Freedom Girls: Voicing Femininity in 1960s British Pop
Forthcoming from Oxford University Press in 2021, Freedom Girls is about girl singers in England in the mid-1960s. I explore how performers like Dusty Springfield, Cilla Black, Lulu, Sandie Shaw, Marianne Faithfull, Millie Small, P.P. Arnold and others used their singing voices to respond to and create new ideas about what it meant to be a young woman during the so-called “Swinging Sixties.” This project is based on deep dives into the archival record: I draw on teen magazines, the music press, oral histories, records and scripts from TV and radio, television footage, sound recordings, and more to reconstruct how the sounds of young women’s voices inspired new possibilities–and new anxieties–during a time of social change.
Learn more about the book!
Selected Music Writing
“What’s a Girl Gotta Do to Get into the Rock and Roll Hall of Fame?” The Avid Listener. 23 May 2016.
“Pop Divas Turn an ‘Old’ Sound into Power and Authority,” Hippo Reads, 2015
“Fighting On and Singing Along with Prince’s ‘Baltimore,’” Hippo Reads, 2015
“Rocking the Library in LA,” Hippo Reads, 2015
“Sex, Theft, and Freedom: Top Summer Music Reads,” Hippo Reads, 2015
“Rebel Girl: Lesley Gore’s Voice,” Oxford University Press blog, February 28 2015
“Dead Boyfriends, Rebel Girls, and the 1960s Splatter Platter,” The Toast, September 30 2014.
Selected Academic Publications
Can I Get a Witness: Musicians Performing Politics in the U.S. Congress,” with Darin DeWitt and Matthew Atkinson. Ethnomusicology Review 21, no. 1 (2017).
“Vocal Authorship: Marianne Faithfull and ‘Sister Morphine,’” in The Singer-Songwriter Handbook, eds. Katherine Williams and Justin Williams. Bloomsbury Academic, 2017.
“Lab Meeting: Four Interviews with Scientists on Science Out of Feminism,” with Rachel C. Lee. Catalyst 3, no. 1 (2017).
“Millie Small, the Lollipop Girl: Voice, Migration, and the Reception of ‘My Boy Lollipop,’” Journal of Popular Music Studies
“Ability, Authority, and the Aging Ingenue’s Voice,” in Voicing Girlhood in Popular Music, eds. Jacqueline Warwick and Alison Adrian. Routledge, 2016.
“The Biggest Feminist in the World: On Miley Cyrus, feminism, and intersectionality,” American Music Review Vol. 43, No. 2 (Spring 2014): 1-5.
“Starstruck: On Gaga, Voice, and Disability,” in Lady Gaga and Popular Music: Performing Gender, Fashion, and Culture, eds. Martin Iddon and Melanie Marshall. Routledge, 2014.
“Brill Building, The,” “Avalon, Frankie,” “Funicello, Annette,” “Gore, Lesley,” “Greenwich, Ellie,” “Teen Idols.” Encyclopaedia entries. The Grove Dictionary of American Music, 2nd Edition. Oxford University Press, 2013. [Available through www.oxfordmusiconline.com; subscription required]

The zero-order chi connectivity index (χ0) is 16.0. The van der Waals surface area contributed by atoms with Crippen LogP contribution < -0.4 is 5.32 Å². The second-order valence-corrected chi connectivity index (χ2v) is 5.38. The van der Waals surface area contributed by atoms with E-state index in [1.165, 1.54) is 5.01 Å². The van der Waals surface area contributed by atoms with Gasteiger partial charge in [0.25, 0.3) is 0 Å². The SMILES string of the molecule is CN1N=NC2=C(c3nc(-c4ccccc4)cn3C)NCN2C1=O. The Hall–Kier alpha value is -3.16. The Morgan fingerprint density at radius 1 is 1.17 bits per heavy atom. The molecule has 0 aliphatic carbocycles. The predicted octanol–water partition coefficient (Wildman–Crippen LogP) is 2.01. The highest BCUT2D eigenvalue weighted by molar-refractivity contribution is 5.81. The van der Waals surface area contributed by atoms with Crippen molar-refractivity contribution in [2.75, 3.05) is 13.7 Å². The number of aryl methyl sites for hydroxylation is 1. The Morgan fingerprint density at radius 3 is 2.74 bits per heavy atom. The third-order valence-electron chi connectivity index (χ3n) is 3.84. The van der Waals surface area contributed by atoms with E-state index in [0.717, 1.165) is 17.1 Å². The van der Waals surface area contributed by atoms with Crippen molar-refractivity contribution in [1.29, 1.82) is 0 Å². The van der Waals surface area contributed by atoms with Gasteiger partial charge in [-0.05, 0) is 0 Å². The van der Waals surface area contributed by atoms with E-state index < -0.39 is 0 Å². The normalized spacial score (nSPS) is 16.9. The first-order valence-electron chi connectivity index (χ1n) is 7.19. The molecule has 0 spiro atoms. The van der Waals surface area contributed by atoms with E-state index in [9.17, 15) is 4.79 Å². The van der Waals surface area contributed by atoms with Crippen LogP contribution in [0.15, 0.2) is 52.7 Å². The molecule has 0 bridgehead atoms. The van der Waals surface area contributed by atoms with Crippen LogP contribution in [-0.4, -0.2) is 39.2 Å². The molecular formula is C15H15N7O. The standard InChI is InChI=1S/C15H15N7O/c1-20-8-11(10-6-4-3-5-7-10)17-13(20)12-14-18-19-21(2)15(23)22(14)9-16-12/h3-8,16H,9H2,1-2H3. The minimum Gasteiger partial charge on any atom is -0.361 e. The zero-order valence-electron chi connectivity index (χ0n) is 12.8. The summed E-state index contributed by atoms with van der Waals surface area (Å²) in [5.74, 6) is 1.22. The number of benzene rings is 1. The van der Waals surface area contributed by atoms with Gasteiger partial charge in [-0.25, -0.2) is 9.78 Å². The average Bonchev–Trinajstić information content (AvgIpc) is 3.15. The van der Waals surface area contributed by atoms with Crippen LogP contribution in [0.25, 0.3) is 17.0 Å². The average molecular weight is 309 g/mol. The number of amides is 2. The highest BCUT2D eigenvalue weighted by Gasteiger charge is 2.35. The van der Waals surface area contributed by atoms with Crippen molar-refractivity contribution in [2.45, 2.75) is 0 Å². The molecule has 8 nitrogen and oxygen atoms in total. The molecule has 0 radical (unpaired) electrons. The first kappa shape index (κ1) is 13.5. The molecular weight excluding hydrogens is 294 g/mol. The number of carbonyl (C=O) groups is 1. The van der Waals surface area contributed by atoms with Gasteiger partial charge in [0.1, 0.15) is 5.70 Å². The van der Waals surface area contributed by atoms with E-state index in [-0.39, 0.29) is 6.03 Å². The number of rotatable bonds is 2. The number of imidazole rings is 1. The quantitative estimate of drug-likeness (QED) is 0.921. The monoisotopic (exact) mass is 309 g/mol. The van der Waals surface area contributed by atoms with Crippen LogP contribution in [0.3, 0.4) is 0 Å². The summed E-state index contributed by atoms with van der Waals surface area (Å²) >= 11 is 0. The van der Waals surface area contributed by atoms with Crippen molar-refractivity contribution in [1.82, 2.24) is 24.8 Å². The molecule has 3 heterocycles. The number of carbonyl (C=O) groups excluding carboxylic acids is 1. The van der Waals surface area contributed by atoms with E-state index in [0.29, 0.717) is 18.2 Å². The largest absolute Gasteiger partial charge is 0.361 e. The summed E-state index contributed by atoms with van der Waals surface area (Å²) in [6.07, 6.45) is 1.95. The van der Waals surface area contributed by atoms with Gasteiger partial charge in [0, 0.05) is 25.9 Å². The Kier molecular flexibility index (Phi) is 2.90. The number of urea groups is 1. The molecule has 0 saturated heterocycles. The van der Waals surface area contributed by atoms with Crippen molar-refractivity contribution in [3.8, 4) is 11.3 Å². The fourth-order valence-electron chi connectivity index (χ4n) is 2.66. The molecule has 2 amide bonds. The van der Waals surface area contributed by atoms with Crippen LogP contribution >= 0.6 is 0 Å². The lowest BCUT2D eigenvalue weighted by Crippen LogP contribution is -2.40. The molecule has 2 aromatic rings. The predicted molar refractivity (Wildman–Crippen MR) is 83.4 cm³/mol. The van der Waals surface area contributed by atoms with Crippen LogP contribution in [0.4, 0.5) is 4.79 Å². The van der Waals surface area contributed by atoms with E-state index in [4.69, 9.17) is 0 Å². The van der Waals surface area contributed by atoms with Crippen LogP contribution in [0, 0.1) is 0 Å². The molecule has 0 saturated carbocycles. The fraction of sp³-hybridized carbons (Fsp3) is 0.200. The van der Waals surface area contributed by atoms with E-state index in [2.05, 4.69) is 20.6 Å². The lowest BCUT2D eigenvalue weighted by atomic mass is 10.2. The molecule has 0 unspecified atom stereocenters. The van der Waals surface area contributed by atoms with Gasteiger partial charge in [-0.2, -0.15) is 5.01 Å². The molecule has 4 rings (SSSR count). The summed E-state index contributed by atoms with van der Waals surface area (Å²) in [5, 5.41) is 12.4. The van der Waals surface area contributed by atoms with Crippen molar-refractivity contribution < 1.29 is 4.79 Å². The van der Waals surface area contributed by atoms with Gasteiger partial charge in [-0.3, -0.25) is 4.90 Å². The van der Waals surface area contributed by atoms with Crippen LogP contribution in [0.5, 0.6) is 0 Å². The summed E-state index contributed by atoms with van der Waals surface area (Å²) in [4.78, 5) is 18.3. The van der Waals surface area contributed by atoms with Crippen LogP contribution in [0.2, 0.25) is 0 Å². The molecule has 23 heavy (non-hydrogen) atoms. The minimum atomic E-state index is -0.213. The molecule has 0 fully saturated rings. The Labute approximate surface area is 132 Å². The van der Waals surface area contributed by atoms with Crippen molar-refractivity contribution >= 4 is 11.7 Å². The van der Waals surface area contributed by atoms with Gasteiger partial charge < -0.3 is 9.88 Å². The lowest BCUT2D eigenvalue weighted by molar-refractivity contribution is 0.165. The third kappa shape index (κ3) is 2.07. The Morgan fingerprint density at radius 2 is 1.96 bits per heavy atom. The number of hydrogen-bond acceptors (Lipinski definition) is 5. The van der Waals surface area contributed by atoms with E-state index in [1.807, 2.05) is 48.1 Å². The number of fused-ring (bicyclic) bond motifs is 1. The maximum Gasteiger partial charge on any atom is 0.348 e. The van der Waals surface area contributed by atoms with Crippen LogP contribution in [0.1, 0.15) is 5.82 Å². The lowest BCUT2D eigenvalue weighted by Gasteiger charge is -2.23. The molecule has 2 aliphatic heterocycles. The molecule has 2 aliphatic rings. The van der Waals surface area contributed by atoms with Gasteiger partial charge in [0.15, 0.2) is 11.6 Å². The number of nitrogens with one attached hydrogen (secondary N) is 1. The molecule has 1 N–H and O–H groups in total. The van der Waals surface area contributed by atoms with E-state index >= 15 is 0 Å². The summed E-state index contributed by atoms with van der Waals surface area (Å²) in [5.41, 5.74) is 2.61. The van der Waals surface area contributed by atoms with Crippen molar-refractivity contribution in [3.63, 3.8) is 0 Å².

As the Program and Research Developer at the UCLA Center for the Study of Women, I edited and curated our research blogs, and oversaw publication projects such as Policy Briefs, outreach materials, journal articles, etc.
I served as Editor-in-Chief of Echo: A music-centered journal from 2011-2013. In addition to overseeing the day-to-day operations of the journal, I also oversaw a major redesign of the journal’s website, and organized three annual conferences that brought together scholars, artists, musicians, and the community.
In 2010, I co-edited a special “Writing About Music” edition of the UCLA Center for the Study of Women’s newsletter with Jill Rogers and Nina Eidsheim. Available here.
Archival and curatorial work
As a Fellow at the UCLA Library’s Center for Primary Research and Training; and later, as an archival assistant in UCLA Performing Arts Special Collections, I processed and wrote finding aids for collections of historical material from the music and entertainment industries. I wrote or contributed to the finding aids and research guides to the papers of Jimmy Durante, Diahann Carroll, screenwriter Gwen Bagni-Dubov, and television critic Terrence O’Flaherty, in addition to other collections of historical material from film and television.
In Winter 2013, I collaborated with UCLA Performing Arts Special Collections archivist Julie Graham and the UCLA College Library to mount “Selling Tinseltown: Art and Design from the Hollywood Promotional Machine,” a public exhibit of motion picture and television advertising items from the 1910s to the 1990s.
Contributor – Blogging.LA
From 2009 to 2011, I was a contributing writer at Blogging.LA (previously known as LA.Metblogs), a group blog about culture, life, and goings-on in Los Angeles. I wrote about music, art, and culture; about my life in the city; and about LA history. Along with my fellow bloggers, I planned and hosted the first-ever Donut Summit in 2010, and a sequel in 2011. This hugely successful event was our attempt to bring people together to find the greatest donut in Los Angeles, and was covered by several local media outlets, including the LA Times, who quoted my donut-themed William Blake parody in their article. I now lay claim to the dubious honor of being a published donut poet.
I wrote many, many posts for Blogging.LA over the years; selected (non-donut-related) highlights are below.
Long-lost LA Restaurants from the 1940s and 1950s, July 2011
Menu Mining: Drunken Shrimp at the Gumbo Pot, October 2010
LA’s Greatest Landmarks: The Capitol Records Building, August 2010
LA’s Greatest Landmarks: Randy’s Donuts, August 2010
LA Plays Itself in the Movies: It’s a Bikini World, April 2010
LA Plays Itself in the Movies: Mildred Pierce, April, 2010
LA Plays Itself in the Movies: Riot on the Sunset Strip, April 2010
Sea Monsters in San Gabriel, March 2010
Bye Bye Goody’s, February 2010
Contemplating the Spudnut, January 2010